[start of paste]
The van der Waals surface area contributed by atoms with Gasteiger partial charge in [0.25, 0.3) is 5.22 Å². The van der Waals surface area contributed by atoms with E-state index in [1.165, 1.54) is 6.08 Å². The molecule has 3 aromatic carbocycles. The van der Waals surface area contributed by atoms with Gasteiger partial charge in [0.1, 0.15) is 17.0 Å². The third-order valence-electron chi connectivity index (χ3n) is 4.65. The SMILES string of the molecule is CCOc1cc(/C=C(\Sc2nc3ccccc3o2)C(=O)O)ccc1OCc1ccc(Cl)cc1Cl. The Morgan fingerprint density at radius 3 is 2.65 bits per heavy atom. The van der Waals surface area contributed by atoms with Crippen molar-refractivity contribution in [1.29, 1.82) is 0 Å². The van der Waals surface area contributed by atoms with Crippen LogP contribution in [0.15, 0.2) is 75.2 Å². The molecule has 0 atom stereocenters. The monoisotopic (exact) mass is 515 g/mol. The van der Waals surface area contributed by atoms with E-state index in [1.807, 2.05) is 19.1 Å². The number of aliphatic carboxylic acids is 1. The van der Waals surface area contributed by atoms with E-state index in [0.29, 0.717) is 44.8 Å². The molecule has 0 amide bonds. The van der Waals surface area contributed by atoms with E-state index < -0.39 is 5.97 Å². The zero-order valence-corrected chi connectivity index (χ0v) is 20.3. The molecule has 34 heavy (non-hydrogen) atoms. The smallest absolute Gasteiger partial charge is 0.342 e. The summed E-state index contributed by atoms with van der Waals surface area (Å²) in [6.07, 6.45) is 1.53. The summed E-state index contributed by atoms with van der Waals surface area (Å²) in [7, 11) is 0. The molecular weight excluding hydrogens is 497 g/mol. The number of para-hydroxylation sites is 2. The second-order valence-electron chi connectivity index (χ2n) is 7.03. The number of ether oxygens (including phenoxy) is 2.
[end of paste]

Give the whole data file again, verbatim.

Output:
The van der Waals surface area contributed by atoms with Gasteiger partial charge in [0.25, 0.3) is 5.22 Å². The van der Waals surface area contributed by atoms with E-state index in [1.165, 1.54) is 6.08 Å². The molecule has 3 aromatic carbocycles. The van der Waals surface area contributed by atoms with Gasteiger partial charge in [0.1, 0.15) is 17.0 Å². The third-order valence-electron chi connectivity index (χ3n) is 4.65. The SMILES string of the molecule is CCOc1cc(/C=C(\Sc2nc3ccccc3o2)C(=O)O)ccc1OCc1ccc(Cl)cc1Cl. The Morgan fingerprint density at radius 3 is 2.65 bits per heavy atom. The van der Waals surface area contributed by atoms with Crippen molar-refractivity contribution in [1.29, 1.82) is 0 Å². The van der Waals surface area contributed by atoms with Crippen LogP contribution in [0.15, 0.2) is 75.2 Å². The molecule has 0 atom stereocenters. The monoisotopic (exact) mass is 515 g/mol. The van der Waals surface area contributed by atoms with E-state index in [1.807, 2.05) is 19.1 Å². The number of aliphatic carboxylic acids is 1. The van der Waals surface area contributed by atoms with E-state index in [0.29, 0.717) is 44.8 Å². The molecule has 0 amide bonds. The van der Waals surface area contributed by atoms with E-state index < -0.39 is 5.97 Å². The zero-order valence-corrected chi connectivity index (χ0v) is 20.3. The molecule has 34 heavy (non-hydrogen) atoms. The smallest absolute Gasteiger partial charge is 0.342 e. The summed E-state index contributed by atoms with van der Waals surface area (Å²) in [6.07, 6.45) is 1.53. The summed E-state index contributed by atoms with van der Waals surface area (Å²) in [7, 11) is 0. The molecular weight excluding hydrogens is 497 g/mol. The number of para-hydroxylation sites is 2. The second-order valence-electron chi connectivity index (χ2n) is 7.03. The number of ether oxygens (including phenoxy) is 2.